The study, published in Lancet Psychiatry, looked at data for over 8,600 patients from practices that opted in to the learning disabilities health check scheme enhanced service (LD-DES) to assess the impact of the scheme over its first three years.
It found that practices opted in to the scheme were twice as likely to diagnose co-morbidities such as thyroid disorders, gastrointestinal disorders and obesity in patients with learning disabilities.
Incentivised practices also carried out more blood tests and specific health assessments such as hearing and sight tests. They were more likely to refer patients to secondary care and devise health action plans.
People with intellectual disabilities (ID) tend to be at increased risk of comorbidities, including physical disabilities, sensory impairments, epilepsy and respiratory problems.
QOF-ID codes essential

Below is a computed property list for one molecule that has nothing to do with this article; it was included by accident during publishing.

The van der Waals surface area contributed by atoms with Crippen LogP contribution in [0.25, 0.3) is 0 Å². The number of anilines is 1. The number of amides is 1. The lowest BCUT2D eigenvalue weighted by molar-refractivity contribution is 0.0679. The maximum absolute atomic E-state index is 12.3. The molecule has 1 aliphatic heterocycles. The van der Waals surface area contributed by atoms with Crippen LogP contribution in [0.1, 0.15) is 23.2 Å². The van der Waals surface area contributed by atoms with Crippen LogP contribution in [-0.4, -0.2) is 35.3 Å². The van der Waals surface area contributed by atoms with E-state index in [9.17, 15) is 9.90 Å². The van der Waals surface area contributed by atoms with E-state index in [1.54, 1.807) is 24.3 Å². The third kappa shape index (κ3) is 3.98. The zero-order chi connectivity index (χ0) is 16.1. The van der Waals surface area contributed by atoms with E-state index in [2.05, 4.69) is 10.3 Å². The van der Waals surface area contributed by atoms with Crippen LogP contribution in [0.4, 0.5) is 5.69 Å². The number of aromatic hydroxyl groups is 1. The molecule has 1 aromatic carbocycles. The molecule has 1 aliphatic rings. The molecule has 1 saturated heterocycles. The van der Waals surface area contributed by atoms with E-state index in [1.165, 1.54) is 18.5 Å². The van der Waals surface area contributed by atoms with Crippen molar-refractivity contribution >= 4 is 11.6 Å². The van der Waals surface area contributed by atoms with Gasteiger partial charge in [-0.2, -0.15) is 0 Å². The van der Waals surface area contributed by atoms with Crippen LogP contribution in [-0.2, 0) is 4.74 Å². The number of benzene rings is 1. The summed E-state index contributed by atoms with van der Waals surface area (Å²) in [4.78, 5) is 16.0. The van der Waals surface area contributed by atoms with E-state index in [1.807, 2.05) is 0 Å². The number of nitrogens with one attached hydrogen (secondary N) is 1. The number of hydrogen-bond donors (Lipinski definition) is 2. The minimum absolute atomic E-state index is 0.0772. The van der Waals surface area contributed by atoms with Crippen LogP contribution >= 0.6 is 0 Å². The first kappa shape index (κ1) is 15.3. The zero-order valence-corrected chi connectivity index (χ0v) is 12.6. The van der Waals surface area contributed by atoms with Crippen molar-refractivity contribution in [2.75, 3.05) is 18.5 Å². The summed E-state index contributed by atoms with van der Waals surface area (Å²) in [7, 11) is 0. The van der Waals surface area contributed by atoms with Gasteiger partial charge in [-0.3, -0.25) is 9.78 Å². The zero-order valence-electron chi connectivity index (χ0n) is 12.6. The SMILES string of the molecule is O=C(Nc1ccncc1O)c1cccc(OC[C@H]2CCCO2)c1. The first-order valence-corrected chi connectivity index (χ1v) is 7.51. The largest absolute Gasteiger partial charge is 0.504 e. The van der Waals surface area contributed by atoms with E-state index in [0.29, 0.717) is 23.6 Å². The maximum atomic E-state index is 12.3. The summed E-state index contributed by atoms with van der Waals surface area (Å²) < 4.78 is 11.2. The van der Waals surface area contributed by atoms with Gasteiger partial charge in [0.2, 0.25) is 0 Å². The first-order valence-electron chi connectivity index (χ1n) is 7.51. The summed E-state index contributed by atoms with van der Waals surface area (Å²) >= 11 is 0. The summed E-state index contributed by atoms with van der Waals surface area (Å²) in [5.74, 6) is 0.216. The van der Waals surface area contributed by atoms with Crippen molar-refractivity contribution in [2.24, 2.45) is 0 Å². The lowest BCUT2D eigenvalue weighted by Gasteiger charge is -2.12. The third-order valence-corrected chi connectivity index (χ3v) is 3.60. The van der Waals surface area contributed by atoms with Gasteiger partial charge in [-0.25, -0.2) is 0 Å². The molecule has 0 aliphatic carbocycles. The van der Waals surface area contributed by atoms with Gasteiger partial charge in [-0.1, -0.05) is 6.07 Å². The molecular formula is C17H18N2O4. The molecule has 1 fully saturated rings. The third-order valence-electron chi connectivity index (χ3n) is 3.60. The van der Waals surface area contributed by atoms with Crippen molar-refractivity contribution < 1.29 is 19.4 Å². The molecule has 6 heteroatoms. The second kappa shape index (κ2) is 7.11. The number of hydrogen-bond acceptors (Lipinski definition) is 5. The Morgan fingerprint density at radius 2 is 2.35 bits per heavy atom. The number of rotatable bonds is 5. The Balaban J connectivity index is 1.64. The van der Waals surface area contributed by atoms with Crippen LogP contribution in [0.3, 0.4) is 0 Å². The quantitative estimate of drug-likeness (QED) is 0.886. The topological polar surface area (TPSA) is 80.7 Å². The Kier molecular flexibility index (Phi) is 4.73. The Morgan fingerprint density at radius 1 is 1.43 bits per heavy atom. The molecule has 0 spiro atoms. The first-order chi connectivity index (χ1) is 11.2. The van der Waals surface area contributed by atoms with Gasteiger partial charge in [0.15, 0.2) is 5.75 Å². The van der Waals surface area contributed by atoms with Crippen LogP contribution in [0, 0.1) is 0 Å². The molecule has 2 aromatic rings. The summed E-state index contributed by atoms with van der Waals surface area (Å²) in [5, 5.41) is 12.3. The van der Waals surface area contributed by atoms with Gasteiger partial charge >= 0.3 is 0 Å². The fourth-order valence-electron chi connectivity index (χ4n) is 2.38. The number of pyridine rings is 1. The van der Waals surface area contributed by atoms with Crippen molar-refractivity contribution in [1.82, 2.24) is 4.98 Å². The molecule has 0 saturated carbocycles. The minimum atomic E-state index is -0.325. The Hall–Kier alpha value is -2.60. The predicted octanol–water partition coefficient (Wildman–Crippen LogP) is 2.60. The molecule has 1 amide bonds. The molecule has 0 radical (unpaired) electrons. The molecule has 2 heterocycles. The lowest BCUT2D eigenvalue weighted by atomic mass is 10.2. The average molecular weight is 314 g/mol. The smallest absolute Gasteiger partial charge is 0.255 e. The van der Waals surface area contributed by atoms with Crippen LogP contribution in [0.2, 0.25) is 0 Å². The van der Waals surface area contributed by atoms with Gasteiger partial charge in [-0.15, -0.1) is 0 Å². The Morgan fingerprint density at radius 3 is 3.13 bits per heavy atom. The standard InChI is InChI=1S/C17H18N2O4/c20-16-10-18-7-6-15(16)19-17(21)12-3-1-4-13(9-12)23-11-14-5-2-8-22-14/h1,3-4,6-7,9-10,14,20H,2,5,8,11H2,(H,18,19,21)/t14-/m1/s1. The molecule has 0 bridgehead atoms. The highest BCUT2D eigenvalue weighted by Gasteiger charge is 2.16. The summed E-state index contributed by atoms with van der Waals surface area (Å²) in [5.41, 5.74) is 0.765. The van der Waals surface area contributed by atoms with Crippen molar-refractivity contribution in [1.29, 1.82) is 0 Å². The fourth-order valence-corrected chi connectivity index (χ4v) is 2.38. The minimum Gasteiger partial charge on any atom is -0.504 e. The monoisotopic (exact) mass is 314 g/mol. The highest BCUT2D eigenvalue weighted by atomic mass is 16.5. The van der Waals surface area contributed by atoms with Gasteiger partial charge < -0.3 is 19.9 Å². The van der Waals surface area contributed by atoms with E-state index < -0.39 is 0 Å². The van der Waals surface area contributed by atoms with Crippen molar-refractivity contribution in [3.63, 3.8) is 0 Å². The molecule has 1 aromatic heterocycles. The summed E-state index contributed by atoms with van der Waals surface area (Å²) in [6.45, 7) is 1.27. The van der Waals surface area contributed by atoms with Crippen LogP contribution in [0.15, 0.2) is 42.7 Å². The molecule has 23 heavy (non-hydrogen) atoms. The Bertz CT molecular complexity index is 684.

But the researchers warned that many who would benefit from the tests were missing out. Data from the English Public Health Observatory indicate that nationally only 52% of patients eligible for the checks currently receive them.
They stressed that practices should ensure patients with disorders known to cause ID must have relevant ID Read codes added to their patient records to prevent them being excluded from the tests. Two in five patients with ID were excluded from tests due to this, they said.
The researchers said: ‘Our study indicates that primary care health checks for people with ID are associated with an increase in health-related activities as well as the identification of important comorbidities, which might lead to a reduction in avoidable deaths if effectively managed.
‘However we found that 40% of patients with specific ID syndromes (eg, Down's syndrome) did not have specific QOF ID codes recorded and were therefore not offered a health check.’
The LD-DES was implemented by NHS England in 2008/9, and rewards primary care teams for undergoing training and completing health checks on eligible patients.
Previous studies have shown that routine health check schemes in primary care may be beneficial to other high-risk groups, such as the frail elderly. But the benefits of a more general scheme launched in 2009 that indiscriminately targets all middle-aged patients have been widely debated.